Starboard And Larboard
STARBOARD AND LARBOARD, nautical terms for the right and left sides respectively of a ship, looking towards the bows. The final part of these is Old English bord, board, the side of a ship, now used for a plank of wood. In starboard (O. Eng. steorbord) the first part certainly means " steer," and " steering side " therefore refers to the time when vessels were steered by a paddle or sweep worked from the right side. In Old English the left side of a ship was known as baecbord, back board, the side of the vessel to the back of the steersman. This is paralleled in all other Teutonic languages, cf. German backbord, and has been adopted in Romanic languages, cf. French bdbord. Baecbord did not survive in Middle English, in which its place was taken by laddeborde or lallteborde. In .the 16th century the word takes the forms lerbord, leercbord or larbord, probably by assimilation to ster-, steere-, and slar-bord. There is much doubt as to the origin of the term and the curious change from laddebord to larboard. Skeat (Etym. Diet.) suggests that these may be two distinct words. The earlier form is usually connected with " lade," to put cargo on board a vessel, the left side being that on which this was usually done, for the ship when in port would lie with her left side against the quay wall, her head pointing to the entrance. If the later form is not due to mere assimilation to starboard, it may contain a word meaning empty (O. Eng. gelar, Ger. leer), and refer to that side of the vessel where the steersman does not stand. Owing to the similarity in sound between starboard and larboard, the word port is now used for the left side. The substitution of this for the older term was officially ordered in the British navy by an admiralty order of 1844, and in the United States of America by a navy department notice in 1896. The use of port in this sense is much older; it occurs in Manwaring's Seaman's Dictionary (1625-1644). In this usage port may either mean " harbour " (Lat. portus), the ship lying with its left side against the port or quay for unloading, or " opening," "entrance" (Lat. porta, gate), for the cargo to be taken on board; cf. "porthole."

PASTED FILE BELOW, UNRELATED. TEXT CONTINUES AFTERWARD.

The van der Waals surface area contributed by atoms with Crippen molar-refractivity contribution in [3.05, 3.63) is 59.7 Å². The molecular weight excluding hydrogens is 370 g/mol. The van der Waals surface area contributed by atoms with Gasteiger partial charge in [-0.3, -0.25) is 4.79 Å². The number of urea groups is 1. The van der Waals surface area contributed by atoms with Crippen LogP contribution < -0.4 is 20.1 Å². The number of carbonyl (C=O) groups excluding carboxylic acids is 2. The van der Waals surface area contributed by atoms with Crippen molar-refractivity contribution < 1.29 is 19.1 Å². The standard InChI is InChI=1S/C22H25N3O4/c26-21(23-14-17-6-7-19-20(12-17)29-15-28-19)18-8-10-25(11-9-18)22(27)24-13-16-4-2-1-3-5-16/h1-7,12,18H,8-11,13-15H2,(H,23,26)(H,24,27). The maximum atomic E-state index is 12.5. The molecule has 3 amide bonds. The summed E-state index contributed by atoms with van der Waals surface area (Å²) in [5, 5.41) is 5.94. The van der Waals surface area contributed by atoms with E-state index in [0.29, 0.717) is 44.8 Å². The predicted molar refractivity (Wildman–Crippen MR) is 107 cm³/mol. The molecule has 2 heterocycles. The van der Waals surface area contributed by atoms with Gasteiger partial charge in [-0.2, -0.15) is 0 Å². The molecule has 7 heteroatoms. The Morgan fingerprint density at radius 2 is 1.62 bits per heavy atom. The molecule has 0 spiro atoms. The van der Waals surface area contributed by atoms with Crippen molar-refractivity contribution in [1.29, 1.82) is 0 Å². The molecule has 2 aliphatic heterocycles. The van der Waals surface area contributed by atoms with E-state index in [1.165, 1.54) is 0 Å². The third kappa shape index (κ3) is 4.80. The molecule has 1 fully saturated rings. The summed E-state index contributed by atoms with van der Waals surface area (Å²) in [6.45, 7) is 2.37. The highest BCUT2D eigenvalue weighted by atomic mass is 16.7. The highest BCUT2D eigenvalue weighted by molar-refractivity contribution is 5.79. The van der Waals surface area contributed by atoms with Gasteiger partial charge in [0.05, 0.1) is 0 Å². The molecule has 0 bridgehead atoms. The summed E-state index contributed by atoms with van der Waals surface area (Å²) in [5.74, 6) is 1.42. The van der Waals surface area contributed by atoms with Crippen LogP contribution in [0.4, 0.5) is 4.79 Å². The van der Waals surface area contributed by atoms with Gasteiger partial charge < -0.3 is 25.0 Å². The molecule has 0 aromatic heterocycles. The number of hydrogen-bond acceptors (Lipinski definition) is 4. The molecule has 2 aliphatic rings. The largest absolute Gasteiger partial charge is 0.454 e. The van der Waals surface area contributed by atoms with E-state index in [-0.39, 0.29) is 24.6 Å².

Note - this article incorporates content from Encyclopaedia Britannica, Eleventh Edition, (1910-1911)